5. ok, this is something I have been thinking about: a universal way for a program (Basic, assembly, ...) to detect on what emulator/platform it is running on. My proposal is to add a fake device (DSR) e.g. "PLATFORM." that gives read-only access to a DIS/VAR 80 file that has a specific syntax. Line 1: Platform type. Possible values "EMULATOR", "HARDWARE" Line 2: Platform identification number: 0=TI-99/4a, 1=TinyPC, 100=mame, 101=classic99, 103=JS99'er Line 3: Platform name Line 4: Platform version Line 5: Platform capabilities (*) Example 1: JS99'er EMULATOR 102 JS99'er 8.6.2 ... Example 2: Classic99 EMULATOR 101 Classic 99 v399.047 ... Example 3: TinyPC HARDWARE 1 Tiny-99/4a v3 ... Now I am aware that on the real deal (or on mame without embedding the fake platform device) there is no "PLATFORM." device, but in that case you can act accordingly. Thinking about it further, what if having multiple devices? Perhaps something like 'PLATFORM.TIPI' or 'PLATFORM.RAMDISK' ? When having a GPL based DSRLNK you could also detect FG99 if it had such DSR? Where it gets really interesting is the optional platform capabilities string. Suppose you would be able to detect platform specific settings like (SAMS enabled, F18a enabled, etc.). What do you think?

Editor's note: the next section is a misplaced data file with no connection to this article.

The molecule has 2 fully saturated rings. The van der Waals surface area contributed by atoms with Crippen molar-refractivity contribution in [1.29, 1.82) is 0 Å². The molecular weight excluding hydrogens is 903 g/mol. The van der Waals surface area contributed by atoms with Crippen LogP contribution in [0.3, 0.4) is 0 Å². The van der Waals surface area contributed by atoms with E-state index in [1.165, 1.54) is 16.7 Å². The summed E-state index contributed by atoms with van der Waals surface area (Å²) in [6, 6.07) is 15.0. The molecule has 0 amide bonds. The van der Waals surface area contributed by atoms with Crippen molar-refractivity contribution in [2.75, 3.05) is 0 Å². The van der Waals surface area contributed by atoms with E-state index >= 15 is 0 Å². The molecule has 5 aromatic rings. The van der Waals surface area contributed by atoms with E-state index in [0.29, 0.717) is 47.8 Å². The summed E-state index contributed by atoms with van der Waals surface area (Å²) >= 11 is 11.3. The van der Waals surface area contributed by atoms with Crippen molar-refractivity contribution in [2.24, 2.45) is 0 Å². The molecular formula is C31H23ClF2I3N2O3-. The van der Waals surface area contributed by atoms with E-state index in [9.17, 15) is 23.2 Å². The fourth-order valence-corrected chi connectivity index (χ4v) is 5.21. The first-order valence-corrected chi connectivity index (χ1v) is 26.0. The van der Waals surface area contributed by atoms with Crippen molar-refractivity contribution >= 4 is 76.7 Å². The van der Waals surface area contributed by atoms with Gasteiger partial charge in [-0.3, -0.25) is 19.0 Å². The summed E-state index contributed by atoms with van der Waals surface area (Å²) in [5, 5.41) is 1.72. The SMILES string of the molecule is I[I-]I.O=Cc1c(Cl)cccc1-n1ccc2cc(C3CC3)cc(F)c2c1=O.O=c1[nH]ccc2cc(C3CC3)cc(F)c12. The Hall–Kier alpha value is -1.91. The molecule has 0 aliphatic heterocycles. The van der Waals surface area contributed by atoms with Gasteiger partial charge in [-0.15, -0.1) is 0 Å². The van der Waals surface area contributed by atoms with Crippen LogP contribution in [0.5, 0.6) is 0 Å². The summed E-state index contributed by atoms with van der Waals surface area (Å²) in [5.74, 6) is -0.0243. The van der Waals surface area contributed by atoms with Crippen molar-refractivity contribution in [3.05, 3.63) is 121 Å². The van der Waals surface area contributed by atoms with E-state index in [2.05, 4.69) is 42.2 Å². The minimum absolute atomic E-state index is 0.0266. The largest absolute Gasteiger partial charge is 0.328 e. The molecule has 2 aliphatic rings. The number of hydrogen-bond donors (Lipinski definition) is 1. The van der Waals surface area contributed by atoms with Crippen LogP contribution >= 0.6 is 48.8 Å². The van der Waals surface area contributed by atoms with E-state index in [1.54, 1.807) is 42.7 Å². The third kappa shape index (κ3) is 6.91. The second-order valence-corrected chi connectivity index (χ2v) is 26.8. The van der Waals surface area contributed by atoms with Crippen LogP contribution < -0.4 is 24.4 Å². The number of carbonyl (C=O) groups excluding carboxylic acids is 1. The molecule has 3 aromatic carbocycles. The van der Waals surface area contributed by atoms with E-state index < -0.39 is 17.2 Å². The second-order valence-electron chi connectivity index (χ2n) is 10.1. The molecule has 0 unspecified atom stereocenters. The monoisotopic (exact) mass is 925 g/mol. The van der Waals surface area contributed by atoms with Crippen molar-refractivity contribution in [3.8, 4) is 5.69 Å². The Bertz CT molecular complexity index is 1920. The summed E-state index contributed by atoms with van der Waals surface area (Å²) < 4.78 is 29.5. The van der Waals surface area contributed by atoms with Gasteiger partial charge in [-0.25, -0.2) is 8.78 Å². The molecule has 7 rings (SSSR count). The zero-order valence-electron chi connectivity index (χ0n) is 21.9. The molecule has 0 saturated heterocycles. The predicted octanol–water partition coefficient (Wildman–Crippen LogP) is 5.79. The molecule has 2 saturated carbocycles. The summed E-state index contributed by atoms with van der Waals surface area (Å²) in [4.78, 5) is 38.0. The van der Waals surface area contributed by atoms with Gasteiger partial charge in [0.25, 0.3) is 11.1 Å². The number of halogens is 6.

6. MAME 0.231 MAME 0.231, our April release, is out now! The Yamaha FM synthesis rewrite is progressing, with the OPL family (including YM2413, YM3526, YM3812, YMF262 and Y8950) done this month. A number of regressions reported against the previous release have also been fixed. Most things should be improved, but if you notice something wrong with a system using one of these chips, be sure to let us know. Warp-1, a very rare Sun Electronics game from the late ’70s, has been added this month. This is an early example of an “into the screen” space shooter. For as long as it has been emulated, the “3D” stages in Contra have been too easy. This comes down to the functionality of the Konami 007452 chip, which Konami calls a VRC&DMP. Now we know that VRC stands for Virtual ROM Controller, and controls ROM banking. However, the DMP part has been more of a mystery, assumed to be some kind of protection. This month, furrtek worked out that it’s apparently some kind of Divide/Multiply Processor, for 16-bit maths operations that would be unacceptably slow on the games’s pair of 6809-family CPUs. The great news is the game now runs correctly, the bad news is you’ll probably die a lot more. David “Haze” Haywood is back this month with fixes for several arcade games that have never been quite right. He’s fixed graphical priority issues in SNK’s Beast Busters and Mechanized Attack, improved timing in Seibu Kaihatsu’s Shot Rider, and corrected layer offsets in Mitchell’s Funky Jet. He also added support for a couple of protected Mega Drive bootleg games from Argentina. Recently, David has been streaming MAME gaming sessions, often highlighting under-appreciated games. You can watch the recorded streams on his YouTube channel. Still on the topic of things that have never been right, sasuke has been busy this month. He’s improved the Nichibutsu 1412M2 DAC playback rate and timer period calculation, most noticeable on the Mighty Guy soundtrack, and made Taito’s unicycling game Cycle Maabou playable. That’s all we’ve got time for here, but you can read about all the additions, bug fixes, and enhancements in the whatsnew.txt file. As always, the source and 64-bit Windows binary packages are available from the download page. Read the rest of this entry »